Progress updates from WLSME Kyrgyzstan
This month, the WLSME Kyrgyzstan program released a Rapid Market Assessment report to scan industry competitiveness and opportunities for women-owned small and medium enterprises (SMEs) in Kyrgyzstan. The study covered four oblasts including Osh, Jalalabad, Issyk-Kul, Chui and also Bishkek city. The Rapid Market Assessment was led by ACDI/VOCA and supported by Bai Tushum Banking Group (BT Group).
The study methodology consisted of four phases:
1. Secondary desk research was conducted by abstracting and reading recently published reports and assessments;
2. Selected sectors were ranked through a market ranking matrix. This was accomplished by soliciting input from 12 international and Kyrgyz market specialists and economic experts in order to determine which sectors demonstrated the most growth opportunities for women-owned SMEs;
3. Primary research was undertaken through a two-week field visit consisting of in-country stakeholder interviews, enterprise site visits, and focus group discussions which engaged over 50 business owners, end market stakeholders, market development specialists, Bai Tushum Banking Group staff, association representatives, and service providers; and
4. Synthesis and analysis of findings was done and a report was written and published.
As a result, the garment, tourism and agro-processing industries were identified as priority sectors for WLSME. These sectors offer significant opportunities for women-owned SMEs, while also strengthening the competitiveness of the industry as a whole.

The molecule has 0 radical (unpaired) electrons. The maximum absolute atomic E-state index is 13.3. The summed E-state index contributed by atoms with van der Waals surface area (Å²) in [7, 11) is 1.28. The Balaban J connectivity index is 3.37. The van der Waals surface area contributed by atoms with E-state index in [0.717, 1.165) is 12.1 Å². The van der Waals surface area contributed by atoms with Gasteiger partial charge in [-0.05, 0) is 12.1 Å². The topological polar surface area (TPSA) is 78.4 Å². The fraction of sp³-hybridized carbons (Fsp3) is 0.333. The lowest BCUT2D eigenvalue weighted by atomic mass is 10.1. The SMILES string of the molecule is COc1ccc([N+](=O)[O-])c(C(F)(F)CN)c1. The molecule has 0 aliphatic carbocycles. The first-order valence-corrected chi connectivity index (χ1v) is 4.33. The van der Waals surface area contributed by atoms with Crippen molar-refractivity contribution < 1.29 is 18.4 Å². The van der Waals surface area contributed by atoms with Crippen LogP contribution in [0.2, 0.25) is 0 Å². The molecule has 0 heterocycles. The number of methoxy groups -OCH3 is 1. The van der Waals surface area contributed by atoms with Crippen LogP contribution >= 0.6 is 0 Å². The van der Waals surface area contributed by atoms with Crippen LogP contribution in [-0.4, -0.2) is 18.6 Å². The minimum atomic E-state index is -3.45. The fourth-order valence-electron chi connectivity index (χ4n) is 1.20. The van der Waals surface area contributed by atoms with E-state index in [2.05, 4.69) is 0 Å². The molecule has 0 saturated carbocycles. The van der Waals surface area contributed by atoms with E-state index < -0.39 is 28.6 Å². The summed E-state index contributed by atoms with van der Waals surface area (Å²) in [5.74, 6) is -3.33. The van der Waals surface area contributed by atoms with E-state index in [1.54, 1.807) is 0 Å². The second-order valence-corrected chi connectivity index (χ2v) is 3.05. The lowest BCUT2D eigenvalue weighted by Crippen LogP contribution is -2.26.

On May 21-23, evaluation consultants from FHI 360 facilitated a 3-day training on research ethics in Bishkek for the WLSME program and M-Vector, a local research and consulting company based in Bishkek, Kyrgyz Republic. The goal of the training was to discuss the WLSME program baseline survey tools and train staff on research instrument and data collection procedures. After the training, the baseline survey tools were tested through focus group discussions and practice survey tests among women entrepreneurs in the Kyrgyz Republic to ensure cultural relevancy. The team then used the feedback from the focus groups to adjust the survey tools before the launching the baseline survey.
Overall, it is expected that 1,125 women entrepreneurs enrolled in the WLSME program will participate in the evaluation. Of this, 750 women will be in the treatment group and 375 women will be in the control group. The team took several measures to ensure the highest level of objectivity and rigor for valid results including: developing and testing the survey tools, training staff and facilitating discussion on best practices.
In comparing the results from this initial baseline survey with the results from the endline survey, the WLSME program will be able to measure success in promoting women’s leadership in the Small and Medium Enterprise (SME) sector. This comparison, or impact evaluation, will track our beneficiaries’ progress throughout the program by capturing changes in outcome and impact indicators. This will reveal whether or not the WLSME intervention was effective and generate valuable lessons for the development field.